|Bidirectional Naming and Problem Solving
|Monday, May 25, 2020
|3:00 PM–3:50 PM
|Walter E. Washington Convention Center, Level 3, Ballroom AB
|Area: VRB; Domain: Basic Research
|Chair: Sarah A. Lechago (University of Houston-Clear Lake)
|CE Instructor: Caio F. Miguel, Ph.D.
|Presenting Author: CAIO F. MIGUEL (California State University, Sacramento)
|Abstract: We often solve problems by engaging in mediating strategies such as talking to ourselves. In order to accurately use and respond to these strategies, we must understand what we are saying. The term bidirectional naming (BiN) has been used to describe the integration of both listener and speaker behaviors that leads to speaking with understanding. In this talk, I will describe a series of studies showing that in the absence of either speaker or listener behaviors, participants often fail to solve problems in the form of matching-to-sample and categorization tasks. These results suggest that to solve complex tasks participants must be verbal. Thus, I will propose that the BiN repertoire is one of the most important skills learned during language development and must be prioritized in early intensive behavioral intervention.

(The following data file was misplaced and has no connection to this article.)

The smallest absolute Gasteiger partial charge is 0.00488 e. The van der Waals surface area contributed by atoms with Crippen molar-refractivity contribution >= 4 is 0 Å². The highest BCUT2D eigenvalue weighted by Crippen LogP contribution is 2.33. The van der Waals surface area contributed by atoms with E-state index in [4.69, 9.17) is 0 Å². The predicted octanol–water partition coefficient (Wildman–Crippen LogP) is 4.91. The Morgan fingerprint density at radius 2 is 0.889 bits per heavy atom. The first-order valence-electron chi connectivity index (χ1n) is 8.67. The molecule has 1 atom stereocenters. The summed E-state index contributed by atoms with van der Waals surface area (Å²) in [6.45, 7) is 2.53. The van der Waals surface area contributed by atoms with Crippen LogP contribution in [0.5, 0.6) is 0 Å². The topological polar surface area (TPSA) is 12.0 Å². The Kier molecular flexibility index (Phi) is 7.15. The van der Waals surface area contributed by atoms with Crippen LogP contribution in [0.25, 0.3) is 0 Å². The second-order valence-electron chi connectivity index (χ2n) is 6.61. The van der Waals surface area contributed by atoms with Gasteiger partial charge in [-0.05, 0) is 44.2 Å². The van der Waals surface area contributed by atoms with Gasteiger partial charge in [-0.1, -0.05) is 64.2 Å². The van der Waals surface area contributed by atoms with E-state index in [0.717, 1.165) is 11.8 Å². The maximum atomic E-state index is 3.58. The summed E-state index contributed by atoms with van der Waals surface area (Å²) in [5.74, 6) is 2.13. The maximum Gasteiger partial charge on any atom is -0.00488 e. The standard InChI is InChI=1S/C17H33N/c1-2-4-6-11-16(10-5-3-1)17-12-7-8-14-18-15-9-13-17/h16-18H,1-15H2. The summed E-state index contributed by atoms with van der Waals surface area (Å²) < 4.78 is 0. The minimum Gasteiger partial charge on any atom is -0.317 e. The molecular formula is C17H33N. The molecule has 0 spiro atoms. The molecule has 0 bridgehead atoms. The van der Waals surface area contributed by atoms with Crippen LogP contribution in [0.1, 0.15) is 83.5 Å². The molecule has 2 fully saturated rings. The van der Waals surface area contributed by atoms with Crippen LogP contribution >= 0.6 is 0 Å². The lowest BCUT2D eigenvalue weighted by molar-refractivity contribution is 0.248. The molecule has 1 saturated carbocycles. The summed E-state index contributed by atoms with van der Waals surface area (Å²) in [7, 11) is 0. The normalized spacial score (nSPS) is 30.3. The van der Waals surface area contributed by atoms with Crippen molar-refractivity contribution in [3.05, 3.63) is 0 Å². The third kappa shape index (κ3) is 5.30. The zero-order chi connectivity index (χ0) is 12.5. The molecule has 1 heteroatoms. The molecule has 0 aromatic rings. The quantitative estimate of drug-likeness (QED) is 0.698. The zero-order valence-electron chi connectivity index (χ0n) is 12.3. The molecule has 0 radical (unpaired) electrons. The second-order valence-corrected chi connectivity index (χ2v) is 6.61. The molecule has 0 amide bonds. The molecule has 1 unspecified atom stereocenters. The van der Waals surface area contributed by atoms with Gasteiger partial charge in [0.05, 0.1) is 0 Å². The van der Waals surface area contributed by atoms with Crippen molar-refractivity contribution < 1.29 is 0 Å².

|Instruction Level: Basic
Basic and applied researchers, clinicians.
|Learning Objectives: At the conclusion of the presentation, participants will be able to: (1) distinguish between tasting and naming; (2) explain how bidirectional naming is developed through typical child-caregiver interaction; (3) discuss how derived stimulus relations research conducted with adults may be influenced by BiN.
|CAIO F. MIGUEL (California State University, Sacramento)